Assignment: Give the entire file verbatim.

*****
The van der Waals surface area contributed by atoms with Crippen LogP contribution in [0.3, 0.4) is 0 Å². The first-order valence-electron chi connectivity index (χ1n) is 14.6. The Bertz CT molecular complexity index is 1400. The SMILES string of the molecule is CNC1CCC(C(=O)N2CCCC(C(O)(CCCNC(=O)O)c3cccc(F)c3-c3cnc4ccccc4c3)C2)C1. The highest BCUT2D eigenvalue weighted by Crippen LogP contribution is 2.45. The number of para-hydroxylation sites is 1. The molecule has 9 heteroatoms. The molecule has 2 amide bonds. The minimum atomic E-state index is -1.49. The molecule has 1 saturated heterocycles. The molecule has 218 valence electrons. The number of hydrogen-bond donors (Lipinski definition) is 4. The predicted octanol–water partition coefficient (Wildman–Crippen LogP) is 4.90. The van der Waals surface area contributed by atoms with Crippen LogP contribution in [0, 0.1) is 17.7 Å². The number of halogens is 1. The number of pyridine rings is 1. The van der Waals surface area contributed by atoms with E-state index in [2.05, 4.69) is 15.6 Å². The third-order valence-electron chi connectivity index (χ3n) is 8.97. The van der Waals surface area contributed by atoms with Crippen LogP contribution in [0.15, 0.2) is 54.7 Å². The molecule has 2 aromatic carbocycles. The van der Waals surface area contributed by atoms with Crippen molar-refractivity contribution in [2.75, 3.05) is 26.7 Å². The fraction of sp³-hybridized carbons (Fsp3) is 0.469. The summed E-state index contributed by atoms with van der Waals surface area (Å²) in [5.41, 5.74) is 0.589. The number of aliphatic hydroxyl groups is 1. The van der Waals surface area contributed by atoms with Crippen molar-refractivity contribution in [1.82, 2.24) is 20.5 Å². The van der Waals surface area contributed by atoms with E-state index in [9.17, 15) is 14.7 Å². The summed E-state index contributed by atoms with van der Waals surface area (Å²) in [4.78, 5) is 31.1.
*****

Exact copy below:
The van der Waals surface area contributed by atoms with Crippen LogP contribution in [0.3, 0.4) is 0 Å². The first-order valence-electron chi connectivity index (χ1n) is 14.6. The Bertz CT molecular complexity index is 1400. The SMILES string of the molecule is CNC1CCC(C(=O)N2CCCC(C(O)(CCCNC(=O)O)c3cccc(F)c3-c3cnc4ccccc4c3)C2)C1. The highest BCUT2D eigenvalue weighted by Crippen LogP contribution is 2.45. The number of para-hydroxylation sites is 1. The molecule has 9 heteroatoms. The molecule has 2 amide bonds. The minimum atomic E-state index is -1.49. The molecule has 1 saturated heterocycles. The molecule has 218 valence electrons. The number of hydrogen-bond donors (Lipinski definition) is 4. The predicted octanol–water partition coefficient (Wildman–Crippen LogP) is 4.90. The van der Waals surface area contributed by atoms with Crippen LogP contribution in [0, 0.1) is 17.7 Å². The number of halogens is 1. The number of pyridine rings is 1. The van der Waals surface area contributed by atoms with E-state index in [2.05, 4.69) is 15.6 Å². The third-order valence-electron chi connectivity index (χ3n) is 8.97. The van der Waals surface area contributed by atoms with Crippen LogP contribution in [0.15, 0.2) is 54.7 Å². The molecule has 2 aromatic carbocycles. The van der Waals surface area contributed by atoms with Crippen molar-refractivity contribution in [2.75, 3.05) is 26.7 Å². The fraction of sp³-hybridized carbons (Fsp3) is 0.469. The summed E-state index contributed by atoms with van der Waals surface area (Å²) in [5.41, 5.74) is 0.589. The number of aliphatic hydroxyl groups is 1. The van der Waals surface area contributed by atoms with Crippen molar-refractivity contribution in [1.82, 2.24) is 20.5 Å². The van der Waals surface area contributed by atoms with E-state index in [9.17, 15) is 14.7 Å². The summed E-state index contributed by atoms with van der Waals surface area (Å²) in [4.78, 5) is 31.1.